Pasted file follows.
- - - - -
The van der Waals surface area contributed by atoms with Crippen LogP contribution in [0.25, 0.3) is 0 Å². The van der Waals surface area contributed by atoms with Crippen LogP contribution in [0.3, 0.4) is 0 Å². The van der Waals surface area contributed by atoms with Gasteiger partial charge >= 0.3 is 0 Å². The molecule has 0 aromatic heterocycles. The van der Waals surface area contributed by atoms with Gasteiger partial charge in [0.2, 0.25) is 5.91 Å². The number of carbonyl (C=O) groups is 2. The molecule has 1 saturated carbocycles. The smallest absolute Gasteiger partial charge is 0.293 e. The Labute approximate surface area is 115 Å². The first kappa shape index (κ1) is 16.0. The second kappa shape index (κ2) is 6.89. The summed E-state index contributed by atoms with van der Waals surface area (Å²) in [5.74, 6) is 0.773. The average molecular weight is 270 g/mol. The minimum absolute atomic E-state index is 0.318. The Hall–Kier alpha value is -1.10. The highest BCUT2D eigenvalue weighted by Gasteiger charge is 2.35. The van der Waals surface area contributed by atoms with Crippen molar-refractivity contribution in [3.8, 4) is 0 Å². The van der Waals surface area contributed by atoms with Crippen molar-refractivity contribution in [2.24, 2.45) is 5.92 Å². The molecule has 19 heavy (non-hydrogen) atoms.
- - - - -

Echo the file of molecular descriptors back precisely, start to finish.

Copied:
The van der Waals surface area contributed by atoms with Crippen LogP contribution in [0.25, 0.3) is 0 Å². The van der Waals surface area contributed by atoms with Crippen LogP contribution in [0.3, 0.4) is 0 Å². The van der Waals surface area contributed by atoms with Gasteiger partial charge >= 0.3 is 0 Å². The molecule has 0 aromatic heterocycles. The van der Waals surface area contributed by atoms with Gasteiger partial charge in [0.2, 0.25) is 5.91 Å². The number of carbonyl (C=O) groups is 2. The molecule has 1 saturated carbocycles. The smallest absolute Gasteiger partial charge is 0.293 e. The Labute approximate surface area is 115 Å². The first kappa shape index (κ1) is 16.0. The second kappa shape index (κ2) is 6.89. The summed E-state index contributed by atoms with van der Waals surface area (Å²) in [5.74, 6) is 0.773. The average molecular weight is 270 g/mol. The minimum absolute atomic E-state index is 0.318. The Hall–Kier alpha value is -1.10. The highest BCUT2D eigenvalue weighted by Gasteiger charge is 2.35. The van der Waals surface area contributed by atoms with Crippen molar-refractivity contribution in [3.8, 4) is 0 Å². The van der Waals surface area contributed by atoms with Crippen molar-refractivity contribution in [2.24, 2.45) is 5.92 Å². The molecule has 19 heavy (non-hydrogen) atoms.